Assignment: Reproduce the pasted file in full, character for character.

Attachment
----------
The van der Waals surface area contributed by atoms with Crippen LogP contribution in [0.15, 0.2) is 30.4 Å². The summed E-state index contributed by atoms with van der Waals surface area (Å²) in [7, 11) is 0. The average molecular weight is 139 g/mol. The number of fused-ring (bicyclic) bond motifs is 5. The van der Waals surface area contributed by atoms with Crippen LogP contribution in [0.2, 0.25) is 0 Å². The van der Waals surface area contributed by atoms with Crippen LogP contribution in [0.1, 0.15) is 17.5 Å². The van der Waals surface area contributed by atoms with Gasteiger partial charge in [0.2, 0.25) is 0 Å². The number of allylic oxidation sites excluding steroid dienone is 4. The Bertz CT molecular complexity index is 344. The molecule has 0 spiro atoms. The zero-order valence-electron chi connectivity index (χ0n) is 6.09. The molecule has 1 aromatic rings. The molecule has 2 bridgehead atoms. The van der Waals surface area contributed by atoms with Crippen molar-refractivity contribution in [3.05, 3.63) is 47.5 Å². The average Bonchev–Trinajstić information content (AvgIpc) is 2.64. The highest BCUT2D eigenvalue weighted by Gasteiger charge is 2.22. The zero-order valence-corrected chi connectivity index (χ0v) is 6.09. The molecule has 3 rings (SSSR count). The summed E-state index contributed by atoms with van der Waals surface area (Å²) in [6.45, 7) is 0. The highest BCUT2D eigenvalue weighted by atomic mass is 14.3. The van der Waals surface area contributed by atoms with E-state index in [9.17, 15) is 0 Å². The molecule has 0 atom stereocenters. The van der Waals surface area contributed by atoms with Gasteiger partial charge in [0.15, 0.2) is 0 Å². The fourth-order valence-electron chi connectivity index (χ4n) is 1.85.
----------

The van der Waals surface area contributed by atoms with Crippen LogP contribution in [0.15, 0.2) is 30.4 Å². The summed E-state index contributed by atoms with van der Waals surface area (Å²) in [7, 11) is 0. The average molecular weight is 139 g/mol. The number of fused-ring (bicyclic) bond motifs is 5. The van der Waals surface area contributed by atoms with Crippen LogP contribution in [0.2, 0.25) is 0 Å². The van der Waals surface area contributed by atoms with Crippen LogP contribution in [0.1, 0.15) is 17.5 Å². The van der Waals surface area contributed by atoms with Gasteiger partial charge in [0.2, 0.25) is 0 Å². The number of allylic oxidation sites excluding steroid dienone is 4. The Bertz CT molecular complexity index is 344. The molecule has 0 spiro atoms. The zero-order valence-electron chi connectivity index (χ0n) is 6.09. The molecule has 1 aromatic rings. The molecule has 2 bridgehead atoms. The van der Waals surface area contributed by atoms with Crippen molar-refractivity contribution in [3.05, 3.63) is 47.5 Å². The average Bonchev–Trinajstić information content (AvgIpc) is 2.64. The highest BCUT2D eigenvalue weighted by Gasteiger charge is 2.22. The zero-order valence-corrected chi connectivity index (χ0v) is 6.09. The molecule has 3 rings (SSSR count). The summed E-state index contributed by atoms with van der Waals surface area (Å²) in [6.45, 7) is 0. The highest BCUT2D eigenvalue weighted by atomic mass is 14.3. The van der Waals surface area contributed by atoms with E-state index in [9.17, 15) is 0 Å². The molecule has 0 atom stereocenters. The van der Waals surface area contributed by atoms with Gasteiger partial charge in [0.15, 0.2) is 0 Å². The fourth-order valence-electron chi connectivity index (χ4n) is 1.85.